Sugar reforms take toll on Tate and Lyle in Central Europe

By Neil Merrett

- Last updated on GMT

Related tags Sugar World trade organization European union Eu Tate & lyle

Ingredients giant Tate and Lyle could be set to cease its sugar
processing operations in Central Europe, as producers look to lower
quotas in light of new EU sugar reforms.

The company, which operates in the region through its subsidiary Eastern Sugar, has announced that it is currently involved in talks with its staff, beet growers and stakeholders over the possibility of renouncing its entire production quota throughout its plants in Czech Republic, Hungary and Slovakia.

The news follows warnings by processors that new EU sugar reforms that came into place from July 1 this year, could hurt the industry in Europe.

Eastern sugar, which is jointly owned by a subsidiary of German company Suedzucker AG, operates through five plants and has a combined output of 280,699 tons of sugar a year.

The reforms which were put in place following after complaints from several World Trade Organisation WTO members and consumers groups, that subsidised sugar production in the EU, gave member states an unfair advantage. As a result the EU has agreed to lower sugar production by 4m tons a year.

Though any plans to renounce its production quota would not take place until February 2007 - after the current production cycle ends, Tate and Lyle estimates that only one of the five Eastern sugar plants will remain in operation afterwards.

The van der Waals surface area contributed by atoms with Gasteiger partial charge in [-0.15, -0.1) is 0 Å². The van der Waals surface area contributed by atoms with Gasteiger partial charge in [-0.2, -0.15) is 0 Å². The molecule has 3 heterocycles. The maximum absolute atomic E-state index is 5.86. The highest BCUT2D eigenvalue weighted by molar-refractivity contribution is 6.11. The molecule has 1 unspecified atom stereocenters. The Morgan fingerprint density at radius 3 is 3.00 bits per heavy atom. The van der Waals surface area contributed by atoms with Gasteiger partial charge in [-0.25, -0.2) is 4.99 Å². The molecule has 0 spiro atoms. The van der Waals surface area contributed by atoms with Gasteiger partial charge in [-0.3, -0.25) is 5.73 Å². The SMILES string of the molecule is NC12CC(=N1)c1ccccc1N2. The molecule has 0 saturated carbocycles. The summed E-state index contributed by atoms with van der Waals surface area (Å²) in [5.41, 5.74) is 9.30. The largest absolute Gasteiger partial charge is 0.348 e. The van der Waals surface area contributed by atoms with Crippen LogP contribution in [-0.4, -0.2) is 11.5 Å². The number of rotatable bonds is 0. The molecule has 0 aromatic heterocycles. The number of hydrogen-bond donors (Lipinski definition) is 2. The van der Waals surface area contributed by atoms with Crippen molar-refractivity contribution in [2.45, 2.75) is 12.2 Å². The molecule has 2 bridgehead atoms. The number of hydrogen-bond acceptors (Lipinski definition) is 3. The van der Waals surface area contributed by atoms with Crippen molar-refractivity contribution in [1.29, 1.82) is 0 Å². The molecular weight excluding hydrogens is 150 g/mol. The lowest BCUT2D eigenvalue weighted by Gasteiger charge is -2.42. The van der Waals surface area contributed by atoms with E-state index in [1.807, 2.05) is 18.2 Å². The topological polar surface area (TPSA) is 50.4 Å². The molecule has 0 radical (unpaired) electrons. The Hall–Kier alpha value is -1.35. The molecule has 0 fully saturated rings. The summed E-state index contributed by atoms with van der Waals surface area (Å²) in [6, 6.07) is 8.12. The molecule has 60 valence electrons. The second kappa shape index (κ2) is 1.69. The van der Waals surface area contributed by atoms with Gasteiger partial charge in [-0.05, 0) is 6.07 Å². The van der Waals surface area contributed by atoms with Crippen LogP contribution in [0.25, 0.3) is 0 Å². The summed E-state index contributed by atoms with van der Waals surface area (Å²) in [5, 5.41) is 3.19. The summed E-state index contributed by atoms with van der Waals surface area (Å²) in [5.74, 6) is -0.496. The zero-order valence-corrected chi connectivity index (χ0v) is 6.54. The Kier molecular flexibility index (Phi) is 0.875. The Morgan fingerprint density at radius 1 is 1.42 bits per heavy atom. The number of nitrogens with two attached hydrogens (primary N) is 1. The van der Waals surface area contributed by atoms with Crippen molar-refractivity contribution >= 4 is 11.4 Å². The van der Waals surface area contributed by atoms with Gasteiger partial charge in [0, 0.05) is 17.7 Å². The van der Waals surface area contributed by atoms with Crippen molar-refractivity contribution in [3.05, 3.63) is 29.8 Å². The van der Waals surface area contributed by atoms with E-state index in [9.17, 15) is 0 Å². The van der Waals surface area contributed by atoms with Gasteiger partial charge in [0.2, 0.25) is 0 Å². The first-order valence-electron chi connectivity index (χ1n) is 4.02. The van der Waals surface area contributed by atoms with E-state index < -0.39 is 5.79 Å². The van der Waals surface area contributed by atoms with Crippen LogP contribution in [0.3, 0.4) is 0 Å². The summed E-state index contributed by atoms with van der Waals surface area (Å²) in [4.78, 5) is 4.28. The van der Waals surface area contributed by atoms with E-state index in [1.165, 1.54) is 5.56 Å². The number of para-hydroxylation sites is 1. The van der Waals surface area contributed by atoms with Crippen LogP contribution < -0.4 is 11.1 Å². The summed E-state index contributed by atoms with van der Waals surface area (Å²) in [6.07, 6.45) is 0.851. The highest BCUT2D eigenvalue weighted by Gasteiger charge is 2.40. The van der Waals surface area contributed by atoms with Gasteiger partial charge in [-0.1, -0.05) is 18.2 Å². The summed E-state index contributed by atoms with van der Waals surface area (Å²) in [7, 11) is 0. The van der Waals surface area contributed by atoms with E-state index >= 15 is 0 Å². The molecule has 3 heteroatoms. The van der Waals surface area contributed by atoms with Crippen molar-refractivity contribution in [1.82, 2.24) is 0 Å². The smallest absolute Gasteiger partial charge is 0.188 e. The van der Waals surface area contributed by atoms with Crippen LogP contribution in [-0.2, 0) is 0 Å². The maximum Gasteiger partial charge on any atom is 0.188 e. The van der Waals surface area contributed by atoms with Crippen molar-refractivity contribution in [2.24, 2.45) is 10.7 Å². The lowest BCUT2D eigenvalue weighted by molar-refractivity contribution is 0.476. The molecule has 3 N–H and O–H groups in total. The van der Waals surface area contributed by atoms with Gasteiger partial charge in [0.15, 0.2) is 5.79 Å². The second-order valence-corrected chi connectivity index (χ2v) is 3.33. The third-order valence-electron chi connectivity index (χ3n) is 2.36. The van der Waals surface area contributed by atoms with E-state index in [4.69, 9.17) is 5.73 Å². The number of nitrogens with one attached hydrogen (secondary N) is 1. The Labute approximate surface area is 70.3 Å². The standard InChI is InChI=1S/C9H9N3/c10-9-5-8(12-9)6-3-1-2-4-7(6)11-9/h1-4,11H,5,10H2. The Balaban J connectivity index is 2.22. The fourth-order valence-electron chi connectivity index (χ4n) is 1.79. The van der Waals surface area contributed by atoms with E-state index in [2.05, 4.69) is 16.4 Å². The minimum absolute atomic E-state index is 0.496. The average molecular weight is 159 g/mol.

Though it is thought that the Czech plant will continue to remain operational for several months, the reduction will see a huge decline in beet production within the region.

"This is the right time to enter into this consultation as the business will inevitably face significant further pressure as the progressively negative impacts of reform of the sugar regime take effect on Eastern Sugar over the next three years. Eastern Sugar would also remain exposed to the possibility of further quota cuts being imposed by the EU across the industry in the event that the voluntary surrender of quota is not successful in obtaining a balance of supply and demand in the EU sweetener market,"​ said Stanley Musesengwa, chief operating officer of Tate & Lyle.

The reforms which were initially announced last year, while succeeding in reducing sugar production, have been attacked by critics for being too pro-industry and not in favour of the consumers it was established to protect.

Particularly controversial is a clause offering producers compensation over the next four years to help cope with such large scale restructuring.

With the rate of compensation during the projects first two years at €730 per ton surrendered, Tate and Lyle expects to receive €205m in compensation by renouncing Eastern Sugar's entire operations.

This figure is yet to be determined however, as funding has yet to be finalised by the EU.

The company was unable to say just how this compensation would be distributed however, though reports suggest that an agreement has been made that at least 10 per cent will go to beet suppliers in the area.

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